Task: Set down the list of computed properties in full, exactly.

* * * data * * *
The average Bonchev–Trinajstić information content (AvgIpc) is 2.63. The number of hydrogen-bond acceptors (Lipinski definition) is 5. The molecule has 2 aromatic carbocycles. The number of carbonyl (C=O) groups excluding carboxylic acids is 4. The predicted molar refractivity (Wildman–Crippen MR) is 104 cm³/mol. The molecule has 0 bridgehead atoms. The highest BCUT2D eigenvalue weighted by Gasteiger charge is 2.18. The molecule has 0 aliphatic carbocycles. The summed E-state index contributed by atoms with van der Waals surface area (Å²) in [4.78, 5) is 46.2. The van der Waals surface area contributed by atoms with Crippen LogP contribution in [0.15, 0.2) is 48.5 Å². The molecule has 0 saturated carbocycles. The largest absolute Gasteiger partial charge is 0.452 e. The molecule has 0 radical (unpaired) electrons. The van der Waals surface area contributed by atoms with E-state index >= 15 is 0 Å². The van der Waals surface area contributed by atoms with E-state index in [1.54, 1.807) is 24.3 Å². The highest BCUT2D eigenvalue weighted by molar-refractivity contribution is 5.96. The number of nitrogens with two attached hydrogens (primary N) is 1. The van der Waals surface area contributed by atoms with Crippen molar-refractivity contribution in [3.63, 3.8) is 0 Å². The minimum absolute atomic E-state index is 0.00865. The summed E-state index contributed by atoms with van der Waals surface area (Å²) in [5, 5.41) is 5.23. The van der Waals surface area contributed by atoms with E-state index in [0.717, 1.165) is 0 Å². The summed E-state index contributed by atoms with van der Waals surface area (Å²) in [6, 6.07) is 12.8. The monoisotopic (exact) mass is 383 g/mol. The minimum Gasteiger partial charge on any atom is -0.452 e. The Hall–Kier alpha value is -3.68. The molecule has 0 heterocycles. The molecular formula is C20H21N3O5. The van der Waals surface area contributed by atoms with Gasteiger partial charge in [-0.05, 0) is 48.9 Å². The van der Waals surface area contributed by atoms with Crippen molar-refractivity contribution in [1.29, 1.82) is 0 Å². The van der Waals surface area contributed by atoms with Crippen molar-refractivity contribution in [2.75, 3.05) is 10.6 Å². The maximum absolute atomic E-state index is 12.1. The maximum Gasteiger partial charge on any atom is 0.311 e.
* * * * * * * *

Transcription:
The average Bonchev–Trinajstić information content (AvgIpc) is 2.63. The number of hydrogen-bond acceptors (Lipinski definition) is 5. The molecule has 2 aromatic carbocycles. The number of carbonyl (C=O) groups excluding carboxylic acids is 4. The predicted molar refractivity (Wildman–Crippen MR) is 104 cm³/mol. The molecule has 0 bridgehead atoms. The highest BCUT2D eigenvalue weighted by Gasteiger charge is 2.18. The molecule has 0 aliphatic carbocycles. The summed E-state index contributed by atoms with van der Waals surface area (Å²) in [4.78, 5) is 46.2. The van der Waals surface area contributed by atoms with Crippen LogP contribution in [0.15, 0.2) is 48.5 Å². The molecule has 0 saturated carbocycles. The largest absolute Gasteiger partial charge is 0.452 e. The molecule has 0 radical (unpaired) electrons. The van der Waals surface area contributed by atoms with E-state index >= 15 is 0 Å². The van der Waals surface area contributed by atoms with E-state index in [1.54, 1.807) is 24.3 Å². The highest BCUT2D eigenvalue weighted by molar-refractivity contribution is 5.96. The number of nitrogens with two attached hydrogens (primary N) is 1. The van der Waals surface area contributed by atoms with Crippen molar-refractivity contribution in [3.63, 3.8) is 0 Å². The minimum absolute atomic E-state index is 0.00865. The summed E-state index contributed by atoms with van der Waals surface area (Å²) in [5, 5.41) is 5.23. The van der Waals surface area contributed by atoms with E-state index in [0.717, 1.165) is 0 Å². The summed E-state index contributed by atoms with van der Waals surface area (Å²) in [6, 6.07) is 12.8. The monoisotopic (exact) mass is 383 g/mol. The minimum Gasteiger partial charge on any atom is -0.452 e. The Hall–Kier alpha value is -3.68. The molecule has 0 heterocycles. The molecular formula is C20H21N3O5. The van der Waals surface area contributed by atoms with Gasteiger partial charge in [-0.05, 0) is 48.9 Å². The van der Waals surface area contributed by atoms with Crippen molar-refractivity contribution in [1.29, 1.82) is 0 Å². The van der Waals surface area contributed by atoms with Crippen molar-refractivity contribution in [2.75, 3.05) is 10.6 Å². The maximum absolute atomic E-state index is 12.1. The maximum Gasteiger partial charge on any atom is 0.311 e.